Cecilia Alvear, a longtime television journalist and former president of the National Association of Hispanic Journalists who crusaded for greater opportunities for young Latino journalists throughout her career, died Friday at her home in Santa Monica after battling breast cancer. She was 77.
Alvear had bounced around local Los Angeles news stations until 1982, when NBC hired her to run its Mexico City bureau. She remained at the network until her retirement in 2007.
During that time Alvear covered wars and revolutions in El Salvador and Nicaragua, and produced multiple interviews with Cuban President Fidel Castro, said George Lewis, her partner of 23 years.
“She would go into war zones and she would always insist on being with the camera crews because she felt that if she was sending those guys into danger she needed to share that with them,” Lewis said. “So she was always right close to the action.”
Alvear broke into journalism in the 1970s in an era when women had difficulty landing hard-news assignments. Often, she was the first or only Latina or woman in the newsroom.
“When she went to KNBC, someone was holding a beauty contest for the women in the department where she worked and the women decided to rebel, ” Lewis said. “And Cecilia was part of that rebellion.”
When she did push for equality, Alvear was never strident, instead employing a more low-key approach, slowly working to change people’s minds and open doors for women and minorities, said Lewis, who met Alvear when he was working for NBC in Los Angeles.
“She was a relentless campaigner for more diversity in newsrooms,” Lewis said. Later in life, as her prominence grew, she pushed for scholarships and training programs for young journalists, particularly young Latino journalists.
Anne-Marie O’Connor, a former L.A. Times reporter who, along with Alvear, covered many Latin countries in the revolutionary era of the 1980s. She called Alvear “a true pioneer as a professional woman in journalism.”
“I met Cecilia in 1982 when she was sent, as an NBC producer at the height of the Cold War, to run the war coverage of NBC in Latin America,” O’Connor said. “At the time it was rare to even meet a female producer, much less an Ecuadorian-born Latina who spoke English with an accent. Cecilia broke the mold.”
Alvear was born on the island of San Cristobal in the Galapagos on Nov. 5, 1939, and though her family moved to Ecuador’s mainland when she was 3, Alvear maintained a close connection to the islands. Her father had been a governor, and she was treated as something of a celebrity when she returned, Lewis said.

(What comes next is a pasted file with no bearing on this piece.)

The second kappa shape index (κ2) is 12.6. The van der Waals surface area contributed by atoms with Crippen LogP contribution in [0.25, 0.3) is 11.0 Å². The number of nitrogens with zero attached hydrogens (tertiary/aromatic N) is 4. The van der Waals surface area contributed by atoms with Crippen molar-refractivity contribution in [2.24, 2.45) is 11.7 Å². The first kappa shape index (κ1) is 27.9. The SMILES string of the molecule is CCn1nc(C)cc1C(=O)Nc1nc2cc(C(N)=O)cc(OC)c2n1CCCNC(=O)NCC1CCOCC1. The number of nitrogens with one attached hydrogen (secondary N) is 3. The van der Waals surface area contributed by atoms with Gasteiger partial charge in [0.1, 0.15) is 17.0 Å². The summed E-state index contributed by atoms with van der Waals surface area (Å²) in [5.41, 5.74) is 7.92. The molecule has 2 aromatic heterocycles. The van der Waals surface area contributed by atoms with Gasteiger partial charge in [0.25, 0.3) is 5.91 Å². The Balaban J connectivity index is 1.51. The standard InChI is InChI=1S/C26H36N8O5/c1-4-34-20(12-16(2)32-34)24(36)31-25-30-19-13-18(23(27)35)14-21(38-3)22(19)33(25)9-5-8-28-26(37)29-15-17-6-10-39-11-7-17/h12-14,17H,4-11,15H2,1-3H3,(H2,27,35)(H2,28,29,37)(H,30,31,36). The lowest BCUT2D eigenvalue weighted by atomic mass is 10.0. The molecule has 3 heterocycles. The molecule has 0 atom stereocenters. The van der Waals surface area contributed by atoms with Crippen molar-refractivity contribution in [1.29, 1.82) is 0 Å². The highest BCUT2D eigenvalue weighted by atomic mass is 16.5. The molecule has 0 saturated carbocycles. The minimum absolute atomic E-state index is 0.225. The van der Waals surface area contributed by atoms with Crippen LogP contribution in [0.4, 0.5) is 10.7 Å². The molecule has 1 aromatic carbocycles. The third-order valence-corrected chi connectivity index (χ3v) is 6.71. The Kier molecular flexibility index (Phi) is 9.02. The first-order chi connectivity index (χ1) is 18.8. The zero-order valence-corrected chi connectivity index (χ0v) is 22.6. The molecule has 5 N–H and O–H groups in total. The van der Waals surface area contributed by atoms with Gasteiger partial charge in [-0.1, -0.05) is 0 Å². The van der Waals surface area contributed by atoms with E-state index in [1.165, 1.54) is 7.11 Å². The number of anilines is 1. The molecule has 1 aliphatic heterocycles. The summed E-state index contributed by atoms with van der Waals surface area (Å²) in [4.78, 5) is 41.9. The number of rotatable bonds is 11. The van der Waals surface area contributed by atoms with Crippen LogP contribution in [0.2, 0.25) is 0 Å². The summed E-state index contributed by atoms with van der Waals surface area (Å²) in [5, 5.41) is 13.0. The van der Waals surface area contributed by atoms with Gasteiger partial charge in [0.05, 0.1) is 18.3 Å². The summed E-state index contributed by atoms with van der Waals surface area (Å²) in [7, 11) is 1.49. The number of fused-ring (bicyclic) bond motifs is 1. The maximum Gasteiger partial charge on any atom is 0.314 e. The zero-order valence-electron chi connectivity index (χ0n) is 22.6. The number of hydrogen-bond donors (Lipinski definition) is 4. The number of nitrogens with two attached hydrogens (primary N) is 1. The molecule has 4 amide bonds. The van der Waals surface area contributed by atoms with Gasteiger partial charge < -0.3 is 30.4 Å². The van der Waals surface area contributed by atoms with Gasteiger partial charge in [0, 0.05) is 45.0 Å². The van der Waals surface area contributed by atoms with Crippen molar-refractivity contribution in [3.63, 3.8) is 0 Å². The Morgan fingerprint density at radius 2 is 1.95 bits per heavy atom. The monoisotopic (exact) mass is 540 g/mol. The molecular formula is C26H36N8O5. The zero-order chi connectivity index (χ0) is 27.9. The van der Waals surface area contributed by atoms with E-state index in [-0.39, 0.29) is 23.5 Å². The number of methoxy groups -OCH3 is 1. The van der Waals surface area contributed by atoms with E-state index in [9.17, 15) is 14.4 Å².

She would often return to visit the elementary school her father had established, hauling computers to the classrooms. Lewis said Alvear later established a computer lab at the school.
The second of five sisters, Alvear came to the U.S. in 1965, green card in hand, “ready to make a fortune,” Lewis said. Instead she found work in a congressman’s office until he became a production assistant at NBC in 1971.
She never earned a college degree, but completed a Nieman Fellowship at Harvard University from 1988 to 1989.
Alvear was on assignment in Mexico in 1994 when she got a call from her doctor, urging her to return as soon as possible, she said in a 2010 interview for ThinkCure, a nonprofit that raises money for cancer research. When she got back to the states, she learned she had breast cancer.
Alvear asked to pursue the most aggressive course of treatment available. “They take out your own stem cells, they subject you to heavy doses of chemo and then they reinfuse the stem cells,” she said in the 2010 interview.
“I had been reading that one of the things that help people stand these challenges is love and the support of friends and family, and I certainly had that,” she said
Her co-workers held blood drives for her, she said. “We just have to keep going and trying to find a cure,” she said.
Alvear’s cancer had been in remission for 18 years, but returned in 2012, Lewis said.
She died in her home while in hospice care. She is survived by Lewis; four sisters, Alexandra, Magdalena, Montserrat and Rocio, and two half-brothers, Eduardo and Alfredo.
6:45 p.m.: This article was updated with comments from Anne-Marie O’Connor.
This article was originally published at 4:45 p.m.